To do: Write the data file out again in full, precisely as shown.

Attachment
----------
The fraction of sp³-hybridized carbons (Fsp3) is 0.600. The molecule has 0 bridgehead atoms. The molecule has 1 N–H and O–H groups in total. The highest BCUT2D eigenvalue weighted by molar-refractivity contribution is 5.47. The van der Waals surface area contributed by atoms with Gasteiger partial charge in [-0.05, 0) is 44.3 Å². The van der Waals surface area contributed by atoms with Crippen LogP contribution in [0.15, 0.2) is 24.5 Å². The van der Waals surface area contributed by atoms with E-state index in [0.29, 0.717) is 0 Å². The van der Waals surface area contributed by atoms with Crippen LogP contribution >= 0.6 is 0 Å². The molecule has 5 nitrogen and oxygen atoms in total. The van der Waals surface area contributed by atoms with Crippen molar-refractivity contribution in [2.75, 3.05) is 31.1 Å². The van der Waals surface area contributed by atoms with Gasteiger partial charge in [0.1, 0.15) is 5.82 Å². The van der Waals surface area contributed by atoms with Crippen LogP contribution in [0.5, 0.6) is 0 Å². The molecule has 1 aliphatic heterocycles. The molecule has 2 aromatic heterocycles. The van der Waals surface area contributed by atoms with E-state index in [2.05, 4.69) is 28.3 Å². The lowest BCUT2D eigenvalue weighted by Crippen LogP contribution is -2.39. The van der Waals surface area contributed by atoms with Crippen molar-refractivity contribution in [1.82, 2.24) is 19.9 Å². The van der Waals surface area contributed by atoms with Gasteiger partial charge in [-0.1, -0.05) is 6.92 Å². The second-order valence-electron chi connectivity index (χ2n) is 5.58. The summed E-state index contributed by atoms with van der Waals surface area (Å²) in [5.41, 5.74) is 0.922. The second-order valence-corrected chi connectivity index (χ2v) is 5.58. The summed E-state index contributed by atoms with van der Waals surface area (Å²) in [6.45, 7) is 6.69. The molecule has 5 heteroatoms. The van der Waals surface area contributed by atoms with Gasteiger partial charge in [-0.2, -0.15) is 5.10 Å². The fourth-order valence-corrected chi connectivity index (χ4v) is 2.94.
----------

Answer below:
The fraction of sp³-hybridized carbons (Fsp3) is 0.600. The molecule has 0 bridgehead atoms. The molecule has 1 N–H and O–H groups in total. The highest BCUT2D eigenvalue weighted by molar-refractivity contribution is 5.47. The van der Waals surface area contributed by atoms with Gasteiger partial charge in [-0.05, 0) is 44.3 Å². The van der Waals surface area contributed by atoms with Crippen LogP contribution in [0.15, 0.2) is 24.5 Å². The van der Waals surface area contributed by atoms with E-state index in [0.29, 0.717) is 0 Å². The van der Waals surface area contributed by atoms with Crippen LogP contribution >= 0.6 is 0 Å². The molecule has 5 nitrogen and oxygen atoms in total. The van der Waals surface area contributed by atoms with Crippen molar-refractivity contribution in [2.75, 3.05) is 31.1 Å². The van der Waals surface area contributed by atoms with Gasteiger partial charge in [0.1, 0.15) is 5.82 Å². The van der Waals surface area contributed by atoms with Crippen LogP contribution in [0.5, 0.6) is 0 Å². The molecule has 1 aliphatic heterocycles. The molecule has 2 aromatic heterocycles. The van der Waals surface area contributed by atoms with E-state index in [2.05, 4.69) is 28.3 Å². The lowest BCUT2D eigenvalue weighted by Crippen LogP contribution is -2.39. The van der Waals surface area contributed by atoms with Crippen molar-refractivity contribution in [1.82, 2.24) is 19.9 Å². The van der Waals surface area contributed by atoms with Gasteiger partial charge in [-0.1, -0.05) is 6.92 Å². The second-order valence-electron chi connectivity index (χ2n) is 5.58. The summed E-state index contributed by atoms with van der Waals surface area (Å²) in [5.41, 5.74) is 0.922. The second-order valence-corrected chi connectivity index (χ2v) is 5.58. The summed E-state index contributed by atoms with van der Waals surface area (Å²) in [6.45, 7) is 6.69. The molecule has 5 heteroatoms. The van der Waals surface area contributed by atoms with Gasteiger partial charge in [-0.2, -0.15) is 5.10 Å². The fourth-order valence-corrected chi connectivity index (χ4v) is 2.94.